What we can learn from Twitter and Facebook's year-in-review lists.
Last month, I had the privilege of speaking at commencement exercises for the health professional schools at Nova Southeastern University. It was a homecoming of sorts: I spent most of my childhood in South Florida, about fifteen miles from the campus. But a lot has changed. When I left in the late 1980s, the sports/concert arena where I spoke did not exist. Neither did the hockey team that plays there. As for NSU, I remember it as a small, relatively obscure school, with maybe a few thousand students overall and no significant presence in health care.
And just like that, the News of the World is gone. Never mind that Rupert Murdoch’s racy tabloid was the best-selling and most profitable weekly in Britain, with a circulation of some 2.6 million.
Talk show host Oprah Winfrey taped her farewell show yesterday at the United Center in Chicago. In front of 13,000 spectators (13,000!), a host of celebrities made surprise guest appearances, including Michael Jordan, Tom Cruise, Maya Angelou, Will Smith, and Madonna. (Also present was former California first lady and Oprah pal Maria Shriver, who took the opportunity to get in a jibe at her estranged husband Arnold Schwarzenegger.) For 25 years, Winfrey has been the most popular talk show host in the United States, and one of the most powerful women in the country.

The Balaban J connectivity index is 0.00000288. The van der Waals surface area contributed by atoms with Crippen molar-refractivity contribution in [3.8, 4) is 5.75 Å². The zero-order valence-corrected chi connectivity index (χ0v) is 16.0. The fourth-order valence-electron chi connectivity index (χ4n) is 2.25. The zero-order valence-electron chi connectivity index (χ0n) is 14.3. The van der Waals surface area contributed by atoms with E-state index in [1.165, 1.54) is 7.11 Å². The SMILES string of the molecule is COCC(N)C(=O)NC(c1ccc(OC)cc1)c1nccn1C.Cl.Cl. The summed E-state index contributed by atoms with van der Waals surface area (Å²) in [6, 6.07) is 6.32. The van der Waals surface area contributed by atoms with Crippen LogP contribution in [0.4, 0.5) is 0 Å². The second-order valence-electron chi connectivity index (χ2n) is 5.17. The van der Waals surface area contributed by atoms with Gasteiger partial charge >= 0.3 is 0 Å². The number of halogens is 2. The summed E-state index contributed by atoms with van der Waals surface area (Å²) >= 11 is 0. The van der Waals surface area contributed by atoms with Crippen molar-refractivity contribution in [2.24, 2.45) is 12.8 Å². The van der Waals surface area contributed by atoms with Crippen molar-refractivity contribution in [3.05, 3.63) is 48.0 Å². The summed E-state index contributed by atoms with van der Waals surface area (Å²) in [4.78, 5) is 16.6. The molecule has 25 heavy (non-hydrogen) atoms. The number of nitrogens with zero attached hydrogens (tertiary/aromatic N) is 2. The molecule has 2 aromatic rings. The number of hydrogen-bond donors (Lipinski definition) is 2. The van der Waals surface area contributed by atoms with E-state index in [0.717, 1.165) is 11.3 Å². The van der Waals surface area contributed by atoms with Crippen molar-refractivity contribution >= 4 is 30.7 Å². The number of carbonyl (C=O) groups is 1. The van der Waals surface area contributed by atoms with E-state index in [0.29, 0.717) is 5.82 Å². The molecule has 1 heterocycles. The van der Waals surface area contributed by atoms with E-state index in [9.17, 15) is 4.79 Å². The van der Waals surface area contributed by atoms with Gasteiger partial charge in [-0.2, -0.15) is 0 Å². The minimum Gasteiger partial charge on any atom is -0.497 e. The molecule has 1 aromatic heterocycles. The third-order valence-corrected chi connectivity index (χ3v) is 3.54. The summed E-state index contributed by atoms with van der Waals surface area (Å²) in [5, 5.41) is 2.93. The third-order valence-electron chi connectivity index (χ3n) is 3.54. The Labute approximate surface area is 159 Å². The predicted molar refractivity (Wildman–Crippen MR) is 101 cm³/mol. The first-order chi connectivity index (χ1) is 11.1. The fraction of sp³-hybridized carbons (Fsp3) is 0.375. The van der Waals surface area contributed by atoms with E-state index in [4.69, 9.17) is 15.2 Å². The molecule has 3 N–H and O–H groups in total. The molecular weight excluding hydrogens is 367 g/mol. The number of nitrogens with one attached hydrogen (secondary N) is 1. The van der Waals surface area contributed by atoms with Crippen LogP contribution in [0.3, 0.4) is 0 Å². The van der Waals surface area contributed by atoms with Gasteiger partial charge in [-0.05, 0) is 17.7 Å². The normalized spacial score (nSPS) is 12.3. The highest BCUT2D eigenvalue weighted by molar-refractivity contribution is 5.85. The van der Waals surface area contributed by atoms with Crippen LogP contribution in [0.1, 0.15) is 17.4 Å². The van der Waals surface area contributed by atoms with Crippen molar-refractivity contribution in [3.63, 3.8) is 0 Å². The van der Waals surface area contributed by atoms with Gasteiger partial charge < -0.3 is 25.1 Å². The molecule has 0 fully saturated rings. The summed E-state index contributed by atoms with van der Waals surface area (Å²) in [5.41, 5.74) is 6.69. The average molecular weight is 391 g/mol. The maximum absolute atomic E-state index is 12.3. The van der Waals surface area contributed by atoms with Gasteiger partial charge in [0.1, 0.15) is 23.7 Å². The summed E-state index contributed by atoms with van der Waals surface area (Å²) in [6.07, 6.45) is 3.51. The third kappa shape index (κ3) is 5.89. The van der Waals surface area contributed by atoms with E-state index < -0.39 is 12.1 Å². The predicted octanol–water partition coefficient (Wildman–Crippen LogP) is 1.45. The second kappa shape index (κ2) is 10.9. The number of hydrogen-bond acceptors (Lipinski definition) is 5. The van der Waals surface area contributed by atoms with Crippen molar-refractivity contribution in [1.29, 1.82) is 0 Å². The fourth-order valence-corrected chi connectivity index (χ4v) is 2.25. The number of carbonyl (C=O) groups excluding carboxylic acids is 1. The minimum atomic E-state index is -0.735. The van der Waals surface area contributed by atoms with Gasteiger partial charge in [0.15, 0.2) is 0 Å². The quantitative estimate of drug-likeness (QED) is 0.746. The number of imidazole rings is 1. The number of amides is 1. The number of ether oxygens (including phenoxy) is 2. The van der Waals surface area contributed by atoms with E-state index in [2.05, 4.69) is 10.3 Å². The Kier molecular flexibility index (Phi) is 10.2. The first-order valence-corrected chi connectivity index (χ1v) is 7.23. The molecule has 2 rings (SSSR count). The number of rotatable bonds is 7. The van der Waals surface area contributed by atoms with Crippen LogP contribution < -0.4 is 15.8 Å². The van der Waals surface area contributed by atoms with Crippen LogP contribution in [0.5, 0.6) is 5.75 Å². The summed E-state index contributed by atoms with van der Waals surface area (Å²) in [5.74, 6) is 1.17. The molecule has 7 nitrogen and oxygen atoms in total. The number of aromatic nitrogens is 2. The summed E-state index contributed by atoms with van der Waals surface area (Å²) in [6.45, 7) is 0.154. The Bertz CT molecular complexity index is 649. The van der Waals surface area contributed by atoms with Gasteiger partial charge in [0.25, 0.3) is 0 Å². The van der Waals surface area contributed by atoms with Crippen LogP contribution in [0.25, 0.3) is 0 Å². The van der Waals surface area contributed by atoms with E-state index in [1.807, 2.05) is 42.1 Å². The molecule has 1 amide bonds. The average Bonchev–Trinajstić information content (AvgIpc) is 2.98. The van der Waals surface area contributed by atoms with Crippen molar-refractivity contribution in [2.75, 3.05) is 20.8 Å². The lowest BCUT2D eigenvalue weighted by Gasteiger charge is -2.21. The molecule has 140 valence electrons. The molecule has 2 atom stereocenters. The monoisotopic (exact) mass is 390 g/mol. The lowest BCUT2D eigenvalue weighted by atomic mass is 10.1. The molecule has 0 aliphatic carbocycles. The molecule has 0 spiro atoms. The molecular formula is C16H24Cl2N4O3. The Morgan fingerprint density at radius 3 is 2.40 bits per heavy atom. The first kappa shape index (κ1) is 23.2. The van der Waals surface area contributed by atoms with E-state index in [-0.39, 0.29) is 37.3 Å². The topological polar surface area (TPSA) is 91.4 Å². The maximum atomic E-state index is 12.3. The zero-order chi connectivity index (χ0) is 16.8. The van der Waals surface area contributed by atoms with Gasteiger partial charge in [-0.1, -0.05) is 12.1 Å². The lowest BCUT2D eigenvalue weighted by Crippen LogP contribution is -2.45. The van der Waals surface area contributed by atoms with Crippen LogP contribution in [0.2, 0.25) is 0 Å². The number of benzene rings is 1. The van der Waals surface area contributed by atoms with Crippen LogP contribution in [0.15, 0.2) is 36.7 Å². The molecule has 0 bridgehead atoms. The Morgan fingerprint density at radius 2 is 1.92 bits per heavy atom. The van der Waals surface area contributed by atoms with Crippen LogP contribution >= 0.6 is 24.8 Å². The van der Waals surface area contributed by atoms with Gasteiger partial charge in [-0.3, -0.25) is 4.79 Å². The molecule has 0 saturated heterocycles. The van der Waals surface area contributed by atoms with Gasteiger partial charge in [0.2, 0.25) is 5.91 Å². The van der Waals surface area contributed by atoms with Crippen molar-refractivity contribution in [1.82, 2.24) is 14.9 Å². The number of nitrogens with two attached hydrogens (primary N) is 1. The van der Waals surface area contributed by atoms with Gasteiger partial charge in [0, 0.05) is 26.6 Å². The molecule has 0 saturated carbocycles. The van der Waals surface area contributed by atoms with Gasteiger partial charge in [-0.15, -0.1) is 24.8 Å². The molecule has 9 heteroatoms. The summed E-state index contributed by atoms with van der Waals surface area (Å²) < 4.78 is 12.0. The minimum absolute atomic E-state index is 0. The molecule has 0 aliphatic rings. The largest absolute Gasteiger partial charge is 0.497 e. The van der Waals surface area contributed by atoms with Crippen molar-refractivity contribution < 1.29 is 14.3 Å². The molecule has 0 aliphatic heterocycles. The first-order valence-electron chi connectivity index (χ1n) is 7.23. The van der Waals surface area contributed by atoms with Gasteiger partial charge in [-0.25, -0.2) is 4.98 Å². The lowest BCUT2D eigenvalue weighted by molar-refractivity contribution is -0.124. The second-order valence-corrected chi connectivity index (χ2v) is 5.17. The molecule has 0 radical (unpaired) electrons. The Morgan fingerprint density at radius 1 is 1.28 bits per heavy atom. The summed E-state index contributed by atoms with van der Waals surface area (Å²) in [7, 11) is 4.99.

The Road By Vasily Grossman Translated by Robert Chandler and Elizabeth Chandler with Olga Mukovnikova (New York Review of Books Classics, 372 pp., $15.95) What should we call the literary age of Vasily Grossman, who wrote Life and Fate, the greatest Russian novel of the twentieth century? There was the “Golden Age,” from Turgenev and Goncharov to Tolstoy, Dostoevsky, and Chekhov. The “Silver Age,” interrupted by the Revolution of 1917, had Blok, Gumilev, the young Mandelstam, Pasternak, Tsvetaeva, Akhmatova, Khodasevich, Mayakovsky, Bely, and the future Nobelist Bunin.
As someone who has long believed that there is something morally repellant about living in a country that prides itself on being the greatest democracy in the world but where the top one-tenth of one percent of the people "earn" as much money per year collectively as the entire bottom fifty percent of working people, I would like to offer a modest proposal that might "level the playing field," as the popular saying has it, and thus provide a foundation for a democracy worthy of the name.
Kaballist pop queen Madonna touring Jerusalem holy sites, will meet with Netanyahu on Friday. For real. Wonder what she thinks about a settlement freeze.... Photo: AP
Sitting among Madonna’s tassel-tipped corset, a jumpsuit worn by a member of ZZ Top, and other framed memorabilia, Egyptian families wait at their empty tables in silence. A 50-inch flat-screen television overhead plays music videos of the Killers and Nine Inch Nails, while waiters weave aimlessly around the booths. As the sun dips below the Nile, a Red Hot Chili Peppers video is unceremoniously interrupted—the guitar solo replaced by a solemn, baritone voice. “In the name of Allah, the most merciful,” it begins in Arabic.